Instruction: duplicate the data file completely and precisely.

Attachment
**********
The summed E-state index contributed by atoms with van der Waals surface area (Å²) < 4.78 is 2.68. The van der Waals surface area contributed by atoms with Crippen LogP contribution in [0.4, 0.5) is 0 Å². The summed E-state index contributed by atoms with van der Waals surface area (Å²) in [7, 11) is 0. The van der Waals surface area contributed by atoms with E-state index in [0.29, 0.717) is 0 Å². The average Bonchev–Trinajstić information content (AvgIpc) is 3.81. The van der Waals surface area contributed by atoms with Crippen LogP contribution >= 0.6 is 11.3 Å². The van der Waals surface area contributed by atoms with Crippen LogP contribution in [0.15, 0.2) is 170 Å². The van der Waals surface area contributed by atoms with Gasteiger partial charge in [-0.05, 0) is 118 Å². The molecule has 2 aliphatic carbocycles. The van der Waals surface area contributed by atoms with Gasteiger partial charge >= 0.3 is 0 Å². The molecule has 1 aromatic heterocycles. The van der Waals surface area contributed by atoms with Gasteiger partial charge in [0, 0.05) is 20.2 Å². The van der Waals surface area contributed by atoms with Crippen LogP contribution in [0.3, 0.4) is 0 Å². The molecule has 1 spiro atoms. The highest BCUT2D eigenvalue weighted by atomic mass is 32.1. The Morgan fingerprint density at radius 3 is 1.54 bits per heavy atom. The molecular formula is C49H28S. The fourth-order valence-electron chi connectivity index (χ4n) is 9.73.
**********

The summed E-state index contributed by atoms with van der Waals surface area (Å²) < 4.78 is 2.68. The van der Waals surface area contributed by atoms with Crippen LogP contribution in [0.4, 0.5) is 0 Å². The summed E-state index contributed by atoms with van der Waals surface area (Å²) in [7, 11) is 0. The van der Waals surface area contributed by atoms with E-state index in [0.29, 0.717) is 0 Å². The average Bonchev–Trinajstić information content (AvgIpc) is 3.81. The van der Waals surface area contributed by atoms with Crippen LogP contribution >= 0.6 is 11.3 Å². The van der Waals surface area contributed by atoms with Crippen LogP contribution in [0.15, 0.2) is 170 Å². The van der Waals surface area contributed by atoms with Gasteiger partial charge in [-0.05, 0) is 118 Å². The molecule has 2 aliphatic carbocycles. The van der Waals surface area contributed by atoms with Gasteiger partial charge >= 0.3 is 0 Å². The molecule has 1 aromatic heterocycles. The van der Waals surface area contributed by atoms with Gasteiger partial charge in [0, 0.05) is 20.2 Å². The van der Waals surface area contributed by atoms with Crippen LogP contribution in [0.3, 0.4) is 0 Å². The molecule has 1 spiro atoms. The highest BCUT2D eigenvalue weighted by atomic mass is 32.1. The Morgan fingerprint density at radius 3 is 1.54 bits per heavy atom. The molecular formula is C49H28S. The fourth-order valence-electron chi connectivity index (χ4n) is 9.73.